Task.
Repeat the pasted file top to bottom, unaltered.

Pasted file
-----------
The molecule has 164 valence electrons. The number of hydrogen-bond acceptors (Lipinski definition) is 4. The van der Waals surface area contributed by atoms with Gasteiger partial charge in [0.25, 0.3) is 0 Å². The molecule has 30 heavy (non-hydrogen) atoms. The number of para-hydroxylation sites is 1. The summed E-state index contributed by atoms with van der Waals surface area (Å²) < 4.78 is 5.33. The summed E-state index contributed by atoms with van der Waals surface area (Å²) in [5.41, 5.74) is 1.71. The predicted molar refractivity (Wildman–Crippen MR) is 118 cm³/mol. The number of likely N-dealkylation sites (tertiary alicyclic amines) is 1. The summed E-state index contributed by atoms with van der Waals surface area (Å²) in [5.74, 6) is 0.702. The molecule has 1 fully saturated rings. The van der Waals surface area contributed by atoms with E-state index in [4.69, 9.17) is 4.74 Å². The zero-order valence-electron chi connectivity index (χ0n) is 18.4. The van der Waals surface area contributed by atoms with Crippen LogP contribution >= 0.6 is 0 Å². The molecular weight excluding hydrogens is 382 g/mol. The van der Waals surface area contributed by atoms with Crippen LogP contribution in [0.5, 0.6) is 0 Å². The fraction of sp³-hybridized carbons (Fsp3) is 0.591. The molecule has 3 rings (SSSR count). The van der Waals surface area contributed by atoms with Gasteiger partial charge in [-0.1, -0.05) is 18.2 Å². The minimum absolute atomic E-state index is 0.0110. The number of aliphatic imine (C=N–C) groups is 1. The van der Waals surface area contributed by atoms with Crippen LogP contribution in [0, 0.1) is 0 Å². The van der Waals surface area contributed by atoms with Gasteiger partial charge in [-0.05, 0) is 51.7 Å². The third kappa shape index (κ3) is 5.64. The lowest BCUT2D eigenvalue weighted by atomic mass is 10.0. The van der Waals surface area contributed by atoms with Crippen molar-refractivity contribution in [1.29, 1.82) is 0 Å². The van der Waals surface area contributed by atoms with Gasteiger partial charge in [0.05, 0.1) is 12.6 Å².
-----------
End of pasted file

The molecule has 164 valence electrons. The number of hydrogen-bond acceptors (Lipinski definition) is 4. The van der Waals surface area contributed by atoms with Gasteiger partial charge in [0.25, 0.3) is 0 Å². The molecule has 30 heavy (non-hydrogen) atoms. The number of para-hydroxylation sites is 1. The summed E-state index contributed by atoms with van der Waals surface area (Å²) < 4.78 is 5.33. The summed E-state index contributed by atoms with van der Waals surface area (Å²) in [5.41, 5.74) is 1.71. The predicted molar refractivity (Wildman–Crippen MR) is 118 cm³/mol. The number of likely N-dealkylation sites (tertiary alicyclic amines) is 1. The summed E-state index contributed by atoms with van der Waals surface area (Å²) in [5.74, 6) is 0.702. The molecule has 1 fully saturated rings. The van der Waals surface area contributed by atoms with E-state index in [4.69, 9.17) is 4.74 Å². The zero-order valence-electron chi connectivity index (χ0n) is 18.4. The van der Waals surface area contributed by atoms with Crippen LogP contribution >= 0.6 is 0 Å². The molecular weight excluding hydrogens is 382 g/mol. The van der Waals surface area contributed by atoms with Crippen LogP contribution in [0.5, 0.6) is 0 Å². The fraction of sp³-hybridized carbons (Fsp3) is 0.591. The molecule has 3 rings (SSSR count). The van der Waals surface area contributed by atoms with Gasteiger partial charge in [-0.1, -0.05) is 18.2 Å². The minimum absolute atomic E-state index is 0.0110. The number of aliphatic imine (C=N–C) groups is 1. The van der Waals surface area contributed by atoms with Crippen LogP contribution in [0, 0.1) is 0 Å². The van der Waals surface area contributed by atoms with Gasteiger partial charge in [-0.05, 0) is 51.7 Å². The third kappa shape index (κ3) is 5.64. The lowest BCUT2D eigenvalue weighted by atomic mass is 10.0. The van der Waals surface area contributed by atoms with Crippen molar-refractivity contribution in [1.29, 1.82) is 0 Å². The van der Waals surface area contributed by atoms with Gasteiger partial charge in [0.05, 0.1) is 12.6 Å².